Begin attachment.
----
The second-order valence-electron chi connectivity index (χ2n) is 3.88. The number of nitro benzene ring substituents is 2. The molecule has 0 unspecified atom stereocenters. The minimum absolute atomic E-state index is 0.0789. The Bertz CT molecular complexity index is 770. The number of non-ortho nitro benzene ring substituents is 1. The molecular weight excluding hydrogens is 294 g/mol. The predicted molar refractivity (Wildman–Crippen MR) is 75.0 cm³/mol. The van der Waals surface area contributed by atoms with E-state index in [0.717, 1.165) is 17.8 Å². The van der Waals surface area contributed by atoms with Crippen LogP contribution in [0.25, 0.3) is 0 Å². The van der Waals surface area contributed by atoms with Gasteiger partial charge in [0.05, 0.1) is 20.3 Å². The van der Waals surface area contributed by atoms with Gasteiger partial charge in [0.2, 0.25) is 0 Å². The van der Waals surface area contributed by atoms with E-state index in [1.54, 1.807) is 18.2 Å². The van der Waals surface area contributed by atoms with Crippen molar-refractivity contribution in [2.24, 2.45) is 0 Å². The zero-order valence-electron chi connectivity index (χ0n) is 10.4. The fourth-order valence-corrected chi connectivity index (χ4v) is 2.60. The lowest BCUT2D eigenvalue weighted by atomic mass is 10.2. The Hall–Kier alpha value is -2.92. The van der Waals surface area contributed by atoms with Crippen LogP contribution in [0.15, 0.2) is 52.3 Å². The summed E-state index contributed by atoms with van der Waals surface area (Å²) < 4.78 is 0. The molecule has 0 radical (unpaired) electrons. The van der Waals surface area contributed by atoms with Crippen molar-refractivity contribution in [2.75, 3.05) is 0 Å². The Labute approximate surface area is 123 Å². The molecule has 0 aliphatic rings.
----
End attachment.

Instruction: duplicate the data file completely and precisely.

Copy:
The second-order valence-electron chi connectivity index (χ2n) is 3.88. The number of nitro benzene ring substituents is 2. The molecule has 0 unspecified atom stereocenters. The minimum absolute atomic E-state index is 0.0789. The Bertz CT molecular complexity index is 770. The number of non-ortho nitro benzene ring substituents is 1. The molecular weight excluding hydrogens is 294 g/mol. The predicted molar refractivity (Wildman–Crippen MR) is 75.0 cm³/mol. The van der Waals surface area contributed by atoms with E-state index in [0.717, 1.165) is 17.8 Å². The van der Waals surface area contributed by atoms with Crippen LogP contribution in [0.25, 0.3) is 0 Å². The van der Waals surface area contributed by atoms with Gasteiger partial charge in [0.05, 0.1) is 20.3 Å². The van der Waals surface area contributed by atoms with Gasteiger partial charge in [0.2, 0.25) is 0 Å². The van der Waals surface area contributed by atoms with E-state index in [1.54, 1.807) is 18.2 Å². The van der Waals surface area contributed by atoms with Crippen molar-refractivity contribution in [2.24, 2.45) is 0 Å². The zero-order valence-electron chi connectivity index (χ0n) is 10.4. The fourth-order valence-corrected chi connectivity index (χ4v) is 2.60. The lowest BCUT2D eigenvalue weighted by atomic mass is 10.2. The Hall–Kier alpha value is -2.92. The van der Waals surface area contributed by atoms with Crippen LogP contribution in [0.15, 0.2) is 52.3 Å². The summed E-state index contributed by atoms with van der Waals surface area (Å²) < 4.78 is 0. The molecule has 0 radical (unpaired) electrons. The van der Waals surface area contributed by atoms with Crippen molar-refractivity contribution in [2.75, 3.05) is 0 Å². The Labute approximate surface area is 123 Å². The molecule has 0 aliphatic rings.